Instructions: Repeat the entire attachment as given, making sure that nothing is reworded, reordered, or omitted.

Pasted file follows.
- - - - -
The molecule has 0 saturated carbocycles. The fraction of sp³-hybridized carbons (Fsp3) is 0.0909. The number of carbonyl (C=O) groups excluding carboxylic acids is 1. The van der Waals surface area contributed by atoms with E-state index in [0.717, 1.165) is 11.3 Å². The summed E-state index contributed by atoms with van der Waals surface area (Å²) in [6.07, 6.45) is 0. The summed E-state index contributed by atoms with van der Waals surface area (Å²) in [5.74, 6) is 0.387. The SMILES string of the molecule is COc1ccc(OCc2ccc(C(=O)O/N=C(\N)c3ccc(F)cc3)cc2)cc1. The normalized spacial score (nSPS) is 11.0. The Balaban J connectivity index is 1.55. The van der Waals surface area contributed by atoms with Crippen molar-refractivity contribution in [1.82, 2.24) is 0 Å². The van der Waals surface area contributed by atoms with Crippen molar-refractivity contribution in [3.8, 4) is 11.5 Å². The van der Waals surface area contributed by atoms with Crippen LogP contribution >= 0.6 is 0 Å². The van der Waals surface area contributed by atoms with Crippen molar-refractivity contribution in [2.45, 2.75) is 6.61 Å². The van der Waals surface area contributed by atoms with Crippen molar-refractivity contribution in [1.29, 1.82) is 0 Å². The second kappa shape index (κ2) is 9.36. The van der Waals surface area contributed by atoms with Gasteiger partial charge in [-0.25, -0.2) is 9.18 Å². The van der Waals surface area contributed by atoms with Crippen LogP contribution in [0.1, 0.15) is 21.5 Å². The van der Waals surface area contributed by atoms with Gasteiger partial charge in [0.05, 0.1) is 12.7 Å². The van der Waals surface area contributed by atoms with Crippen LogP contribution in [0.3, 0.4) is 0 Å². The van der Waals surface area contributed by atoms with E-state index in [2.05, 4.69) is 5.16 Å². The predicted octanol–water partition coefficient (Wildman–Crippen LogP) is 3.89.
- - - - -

The molecule has 0 saturated carbocycles. The fraction of sp³-hybridized carbons (Fsp3) is 0.0909. The number of carbonyl (C=O) groups excluding carboxylic acids is 1. The van der Waals surface area contributed by atoms with E-state index in [0.717, 1.165) is 11.3 Å². The summed E-state index contributed by atoms with van der Waals surface area (Å²) in [6.07, 6.45) is 0. The summed E-state index contributed by atoms with van der Waals surface area (Å²) in [5.74, 6) is 0.387. The SMILES string of the molecule is COc1ccc(OCc2ccc(C(=O)O/N=C(\N)c3ccc(F)cc3)cc2)cc1. The normalized spacial score (nSPS) is 11.0. The Balaban J connectivity index is 1.55. The van der Waals surface area contributed by atoms with Crippen molar-refractivity contribution in [1.82, 2.24) is 0 Å². The van der Waals surface area contributed by atoms with Crippen molar-refractivity contribution in [3.8, 4) is 11.5 Å². The van der Waals surface area contributed by atoms with Crippen LogP contribution >= 0.6 is 0 Å². The van der Waals surface area contributed by atoms with Crippen molar-refractivity contribution in [2.45, 2.75) is 6.61 Å². The van der Waals surface area contributed by atoms with Crippen molar-refractivity contribution in [1.29, 1.82) is 0 Å². The second kappa shape index (κ2) is 9.36. The van der Waals surface area contributed by atoms with Gasteiger partial charge in [-0.25, -0.2) is 9.18 Å². The van der Waals surface area contributed by atoms with Crippen LogP contribution in [0.1, 0.15) is 21.5 Å². The van der Waals surface area contributed by atoms with Gasteiger partial charge in [0.05, 0.1) is 12.7 Å². The van der Waals surface area contributed by atoms with Crippen LogP contribution in [0.3, 0.4) is 0 Å². The van der Waals surface area contributed by atoms with E-state index in [2.05, 4.69) is 5.16 Å². The predicted octanol–water partition coefficient (Wildman–Crippen LogP) is 3.89.